Royal Aeronautical Society

Has Operated from Jan 1866 to Present

Headquarters – Hamilton Place, London

Founders – The Duke of Argyll, Frederick Brearey, James Glaisher & Francis Wenham

Starting out as The Aeronautical Society of Great Britain, The Royal Aeronautical Society or RAeS as it came to be known from 1918 onwards, retains the honour of being the oldest aeronautical society on the planet. Its founding principles involved the promotion of professionalism within aviation while encouraging the growth of aeronautical knowledge throughout the industry as a whole. It also attempts to engage with other similar industries and the general public alike to promote a wider understanding and appreciation of aviation both in Britain and worldwide. Quite naturally, being the oldest society of its kind in the world, it has made incomparable contributions to the advancement of aeronautical science and technology.

The ideals of the RAeS eventually spread across the UK and as such, the organisation became too large to manage from its London H.Q. Thus, the very first branch was opened in Manchester during 1918. By the end of 1956, these branches had grown to a total of 29, with Southend’s own chapter finally being formed in January of the following year. To this very day, society continues to promote its work through conferences and lectures which are designed to stimulate debate and encourage innovation within the industry while over the years, several printed journals and publications have been produced, the first of these in 1897, starting with The Aeronautical Journal which is still being printed in 2017.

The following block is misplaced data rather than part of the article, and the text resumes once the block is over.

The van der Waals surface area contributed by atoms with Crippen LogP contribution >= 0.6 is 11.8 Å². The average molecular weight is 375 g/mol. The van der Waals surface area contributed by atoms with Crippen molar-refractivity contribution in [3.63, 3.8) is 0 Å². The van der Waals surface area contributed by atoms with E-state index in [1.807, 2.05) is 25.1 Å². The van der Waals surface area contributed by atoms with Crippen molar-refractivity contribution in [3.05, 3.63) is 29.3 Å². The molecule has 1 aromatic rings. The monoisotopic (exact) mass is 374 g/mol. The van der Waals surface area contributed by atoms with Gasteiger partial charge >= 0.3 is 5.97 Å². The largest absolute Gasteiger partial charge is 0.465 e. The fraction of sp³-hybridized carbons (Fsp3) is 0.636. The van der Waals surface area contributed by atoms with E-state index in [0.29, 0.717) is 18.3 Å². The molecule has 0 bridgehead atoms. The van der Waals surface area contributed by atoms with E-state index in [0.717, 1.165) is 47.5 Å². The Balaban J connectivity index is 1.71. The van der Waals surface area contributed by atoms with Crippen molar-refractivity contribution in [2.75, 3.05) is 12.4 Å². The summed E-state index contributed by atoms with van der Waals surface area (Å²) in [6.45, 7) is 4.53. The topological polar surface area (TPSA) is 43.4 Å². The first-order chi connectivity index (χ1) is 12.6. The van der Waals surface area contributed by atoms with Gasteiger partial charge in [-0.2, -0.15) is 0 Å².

By 2013, the number of UK branches had grown further still to 36 with a multitude of branches also having been opened in a number of countries around the world as far afield as Australia and New Zealand. At the present time, these overseas offices now total 24. Where several branches are located relatively close together both in the UK and abroad, the RAeS has formed divisional headquarters which have a considerable level of autonomy and are largely responsible for arranging and promoting their own conferences and lectures. Last but not least are the specialist groups each of which are dedicated to a specific area of the aviation industry and much like the branches and divisions, promote and maintain the high levels of professionalism that is demanded by the society.


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